The second stage is marked with the recognition that arose after the First World War in the formulation of laws that criminal acts can be committed by an association or business entity (corporation). At this stage, the corporation can become an offense to be responsible for its members, but there is still no direct criminal liability.
3. Third Stage
In this stage, the possibility is opened to sue the corporation and asked for its liability according to the criminal law. To punish a corporation with the type and weight that is in accordance with the corporate characteristic is hoped that the corporation can be forced to comply the regulations.
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3.3. Corporate Crime Liability
From the observation on some regulations of corporate crime liability, it can be concluded that the pattern is varied and does not have an absolute pattern (Muladi & Sulistyani, 2013). There are no uniform and consistent rules in corporate conviction regarding; (a) when the corporation commits a crime and when it can be accounted for (some formulate it and some are not), (b) who can be accounted for, (c) types of sanctions (some only regulate the main criminal, some are added with additional crime, and some are added with disciplinary action), (d) sanctions’ formulation – alternative, cumulative, and combined between cumulative and alternative, (e) regulation of penalty in lieu of fines that is not paid by the corporation. (Barda, 2003)
Considering that corporate crime is very complex, in addition to having powerful criminal functions, law enforcement officers must also have additional skills and strong mentality.1 Therefore, it is difficult for law enforces to establish corporations as legal subjects for criminal offenders. If the judges have successfully ruled a criminal conviction, it means that it can be classified as a new step in progressive law enforcement. (Budi, 2016)
Article 2 of Government Regulation (Perma) no. 13/2016 explains that the purpose and objectives of establishing procedures for handling criminal cases by corporation are to; (a) serve as a guideline for law enforcers in handling criminal cases with corporate actors and/or executives; (b) fill in legal vacancies, especially criminal procedural law; (c) encourage the effectiveness and optimization of the handling of criminal cases with corporate actors and/or management.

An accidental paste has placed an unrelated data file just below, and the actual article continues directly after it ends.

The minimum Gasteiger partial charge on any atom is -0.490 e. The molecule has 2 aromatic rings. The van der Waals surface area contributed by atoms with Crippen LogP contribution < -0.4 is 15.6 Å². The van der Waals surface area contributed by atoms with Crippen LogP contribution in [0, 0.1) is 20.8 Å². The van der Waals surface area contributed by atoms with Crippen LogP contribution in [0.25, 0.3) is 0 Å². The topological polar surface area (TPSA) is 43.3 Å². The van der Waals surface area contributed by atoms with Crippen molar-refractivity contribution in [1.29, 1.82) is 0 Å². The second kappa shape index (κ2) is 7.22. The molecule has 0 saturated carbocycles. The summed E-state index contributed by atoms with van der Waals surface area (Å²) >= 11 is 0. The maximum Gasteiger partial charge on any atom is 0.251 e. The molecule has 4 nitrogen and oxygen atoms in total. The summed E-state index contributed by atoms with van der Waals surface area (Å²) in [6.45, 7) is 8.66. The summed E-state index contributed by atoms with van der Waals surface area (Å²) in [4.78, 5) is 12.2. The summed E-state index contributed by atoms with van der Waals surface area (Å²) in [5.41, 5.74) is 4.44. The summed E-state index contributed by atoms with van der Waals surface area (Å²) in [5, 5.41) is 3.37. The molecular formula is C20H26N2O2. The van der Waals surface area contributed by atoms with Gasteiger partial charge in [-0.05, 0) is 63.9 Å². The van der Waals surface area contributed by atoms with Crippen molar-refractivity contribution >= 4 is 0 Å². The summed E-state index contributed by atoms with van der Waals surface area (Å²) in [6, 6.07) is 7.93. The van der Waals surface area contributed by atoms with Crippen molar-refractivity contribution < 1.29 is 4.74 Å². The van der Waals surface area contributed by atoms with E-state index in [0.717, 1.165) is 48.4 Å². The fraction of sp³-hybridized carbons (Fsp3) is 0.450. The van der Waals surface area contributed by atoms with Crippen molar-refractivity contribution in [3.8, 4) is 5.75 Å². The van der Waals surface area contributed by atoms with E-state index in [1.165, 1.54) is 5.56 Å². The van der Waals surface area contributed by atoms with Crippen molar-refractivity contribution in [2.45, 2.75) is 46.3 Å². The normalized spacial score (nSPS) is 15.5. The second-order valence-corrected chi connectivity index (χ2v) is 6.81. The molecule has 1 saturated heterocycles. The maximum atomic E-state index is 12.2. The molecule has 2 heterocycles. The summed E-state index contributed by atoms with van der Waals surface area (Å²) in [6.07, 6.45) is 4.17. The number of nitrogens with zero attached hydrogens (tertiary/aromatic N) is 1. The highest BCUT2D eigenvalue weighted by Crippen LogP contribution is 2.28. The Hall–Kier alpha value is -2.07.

If a criminal act is committed or even only ordered by the corporate management, the corporation that commits a crime should be subjected to return of the assets. (Toruan, 2014) Regarding the criminal responsibility system itself, there are several systems that can be applied according to Reksodiputro2, those are;
Corporate manager as the maker and the person in charge;
Corporate as the maker and the manager as the person in charge;
Corporation as the maker and the responsible person.
If it is viewed from the imposition of liability, there are four possible systems that can be implemented, including (Sjahdeini, 2006); (a) if the management of corporation has committed a criminal act, then the managers are liable for its criminal responsibility, (b) if the corporations committed a criminal act, the management is liable for the crime, (c) corporation committed criminal acts and liable for its criminal responsibility, (d) both managers and corporations committed criminal acts, then both corporations and their managers are in charge with criminal liability.
The corporate crime liability system also known in the Article 20 paragraph 1 of Law no. 31/1999 on eradication of corruption which reads; “in the event that the criminal act of corruption is committed by or on behalf of a corporation, the lawsuit and the sentence can be instituted against and imposed on the corporation or its board of directors.”
Error principle (geen straf zonder) is the basic principle of criminal conviction. Even if people commit a crime, they are not always convicted. Those who make mistakes will be sentenced to punishment. Furthermore, to be responsible for corporations in criminal law, it is necessary to pay attention to the following matters;
The principle of error will not be left behind by the wrong structure of the corporate caused by the mistakes of the member of board managers or director;
The principle of error does not absolutely applicable fundamentally (adegium resipsa loquitor).
By imposing very high fines, the perpetrators of corporate crimes will bear the economic risk, which is paying a very large cost that must be borne, so it will exceed the target of criminal proceeds. It is hoped that this punishment will have a wide impact for corporate crime which contradict the value of public justice.